By Kaylee LaRocque
NAS Jacksonville Public Affairs Officer
Nearly 100 employees and patrons of the NAS Jax Navy Exchange (NEX) decked out in pink attire attended a breast cancer awareness event Oct. 13. The guest speakers for the event were First Coast News anchor and creator of Buddy Check 12 Jeannie Blaylock and Naval Hospital Jacksonville Breast Care Coordinator Nikki Levinson-Lustgarten.
NEX General Manager Marsha Brooks kicked off the event by welcoming the crowd. "Thank you all for coming and being part of this important event to recognize Breast Cancer Awareness Month," said Brooks, who recognized those involved in coordinating the event, including a Battle of the Bras decorating contest.
She then introduced Levinson-Lustgarten who offered valuable information about how to conduct self-examinations, new 3D imaging mammogram machines at Naval Hospital Jacksonville, options and procedures offered after a diagnosis of breast cancer, and the importance of having a support system.
"No one should have to deal with breast cancer alone. We have a wonderful support group at the hospital called Ribbons and Roses Breast Cancer Support Group which can make a world of difference in the journey to fight this disease," said Levinson-Lustgarten before introducing breast cancer survivor, Grace Brown who told the audience about her continuous fight against the disease.
"When I was first diagnosed 21 years ago, I went through all the procedures and fell into a deep depression. No one around me understood what I was going through. Eventually, I went back to work and the cancer went away. But then it came back and I fought again. I've been through biopsies, surgeries, chemotherapy and radiation. I have the scars and have lost my hair twice," said Brown.
"I'm a two-time survivor, but I'm still here. It's been hard but I also have a great support system through Naval Hospital Jax. My advice to those battling this disease is to do what's right for you throughout the process. It's your personal journey."
She also stressed the importance of self-exams. "Everyone should be doing these exams because breast cancer can affect anyone at any age, including men. And a lump doesn't always show up on a mammogram," said Brown.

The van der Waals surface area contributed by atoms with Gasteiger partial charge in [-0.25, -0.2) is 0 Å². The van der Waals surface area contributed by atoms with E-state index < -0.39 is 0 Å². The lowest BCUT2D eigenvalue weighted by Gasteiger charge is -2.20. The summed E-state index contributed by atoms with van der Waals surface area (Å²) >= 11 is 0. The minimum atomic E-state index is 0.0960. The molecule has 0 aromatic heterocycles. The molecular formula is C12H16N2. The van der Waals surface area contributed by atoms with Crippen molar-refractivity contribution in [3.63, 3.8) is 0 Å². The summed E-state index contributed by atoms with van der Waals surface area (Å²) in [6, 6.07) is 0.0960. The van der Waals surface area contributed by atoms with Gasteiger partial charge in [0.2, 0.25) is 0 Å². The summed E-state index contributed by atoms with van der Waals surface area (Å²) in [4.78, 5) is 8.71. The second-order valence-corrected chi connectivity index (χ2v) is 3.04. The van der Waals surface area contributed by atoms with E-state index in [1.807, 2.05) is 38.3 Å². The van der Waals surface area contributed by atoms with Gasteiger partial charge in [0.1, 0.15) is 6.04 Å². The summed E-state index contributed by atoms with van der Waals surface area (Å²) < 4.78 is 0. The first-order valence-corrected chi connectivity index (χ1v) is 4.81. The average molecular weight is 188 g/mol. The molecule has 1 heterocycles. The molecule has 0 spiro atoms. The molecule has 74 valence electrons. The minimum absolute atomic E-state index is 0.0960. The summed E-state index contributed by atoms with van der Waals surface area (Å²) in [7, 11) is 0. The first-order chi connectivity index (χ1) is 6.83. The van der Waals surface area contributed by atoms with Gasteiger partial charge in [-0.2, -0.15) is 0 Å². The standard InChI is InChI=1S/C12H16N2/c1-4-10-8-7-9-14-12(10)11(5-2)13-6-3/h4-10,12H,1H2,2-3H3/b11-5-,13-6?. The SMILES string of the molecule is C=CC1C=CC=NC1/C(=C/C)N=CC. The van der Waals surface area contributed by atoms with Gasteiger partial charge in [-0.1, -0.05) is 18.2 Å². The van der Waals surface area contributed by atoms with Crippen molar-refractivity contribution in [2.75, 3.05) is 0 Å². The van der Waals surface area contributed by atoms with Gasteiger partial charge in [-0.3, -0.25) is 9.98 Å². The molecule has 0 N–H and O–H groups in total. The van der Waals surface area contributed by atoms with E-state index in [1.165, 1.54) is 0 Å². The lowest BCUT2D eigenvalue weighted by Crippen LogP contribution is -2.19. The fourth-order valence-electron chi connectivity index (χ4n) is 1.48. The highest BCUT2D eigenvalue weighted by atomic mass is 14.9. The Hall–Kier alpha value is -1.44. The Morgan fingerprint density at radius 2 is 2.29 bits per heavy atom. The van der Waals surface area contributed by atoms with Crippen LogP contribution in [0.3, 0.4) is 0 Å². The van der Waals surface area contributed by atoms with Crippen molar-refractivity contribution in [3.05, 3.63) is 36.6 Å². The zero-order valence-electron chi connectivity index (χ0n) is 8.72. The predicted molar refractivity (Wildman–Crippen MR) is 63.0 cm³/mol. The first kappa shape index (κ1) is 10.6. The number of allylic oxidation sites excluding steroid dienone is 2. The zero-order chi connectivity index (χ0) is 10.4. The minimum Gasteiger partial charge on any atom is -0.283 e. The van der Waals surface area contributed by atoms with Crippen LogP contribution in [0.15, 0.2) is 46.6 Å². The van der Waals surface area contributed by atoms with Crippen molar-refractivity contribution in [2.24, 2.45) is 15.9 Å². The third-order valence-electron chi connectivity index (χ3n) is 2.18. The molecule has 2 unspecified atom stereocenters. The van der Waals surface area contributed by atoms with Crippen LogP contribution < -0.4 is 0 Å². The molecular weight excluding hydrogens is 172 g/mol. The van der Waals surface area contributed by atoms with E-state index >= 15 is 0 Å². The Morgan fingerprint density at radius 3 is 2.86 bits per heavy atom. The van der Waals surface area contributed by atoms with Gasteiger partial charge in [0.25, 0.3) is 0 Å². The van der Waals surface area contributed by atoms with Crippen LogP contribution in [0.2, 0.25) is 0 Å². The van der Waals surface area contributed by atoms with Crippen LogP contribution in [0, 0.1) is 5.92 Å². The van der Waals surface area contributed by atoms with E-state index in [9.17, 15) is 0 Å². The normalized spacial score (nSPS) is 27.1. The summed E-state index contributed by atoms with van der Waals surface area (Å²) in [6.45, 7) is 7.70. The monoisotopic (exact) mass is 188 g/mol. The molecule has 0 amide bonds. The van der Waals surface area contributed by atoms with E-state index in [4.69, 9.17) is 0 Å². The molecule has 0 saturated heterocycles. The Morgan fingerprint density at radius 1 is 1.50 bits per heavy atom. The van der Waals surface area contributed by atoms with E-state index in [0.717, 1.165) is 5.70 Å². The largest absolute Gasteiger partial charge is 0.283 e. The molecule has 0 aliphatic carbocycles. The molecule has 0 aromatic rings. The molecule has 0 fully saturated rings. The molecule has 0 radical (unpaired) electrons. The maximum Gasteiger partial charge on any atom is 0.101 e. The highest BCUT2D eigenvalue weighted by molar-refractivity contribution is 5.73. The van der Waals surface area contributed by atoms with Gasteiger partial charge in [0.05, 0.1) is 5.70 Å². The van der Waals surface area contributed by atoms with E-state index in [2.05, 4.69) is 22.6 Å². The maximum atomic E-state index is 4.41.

Ethyl Beckwith, a 14-year breast cancer survivor, also praised the support group at the hospital. "I was 63 when I was diagnosed so I decided to have a mastectomy. Everyone goes through the process differently but through the support group, it's been nice to talk to others who have gone through what I have," she said.
Creating Buddy Check 12, 25 years ago, continues to keep Blaylock advocating breast cancer awareness. She started the program after one of her best friends passed away from the disease at 29. Today, Buddy Check 12, is known around the world. The program is simple - get a buddy, mark your calendar, do a self-exam around the 12th of each month and remind your buddy to do their exam.
"Your odds of getting breast cancer drastically increase as you get older but if you catch it early, your odds of staying alive are phenomenal - more than 90 percent. So that shows how important it is to do self exams every single month," said Blaylock.
"Check from your bra line up to your neck and under arms for anything that feels unusual. You know your own body and if something doesn't feel right, don't be afraid to get help."
The event concluded with many of the women relating their personal stories about how Buddy Check 12 saved their lives.
Guests were invited to take home Buddy Check 12 kits and the Naval Hospital Jax Wellness Center provided information about breast cancer and resources available.
For more information about the Naval Hospital Jacksonville Ribbons and Roses Breast Cancer Support Group, call 542-7857.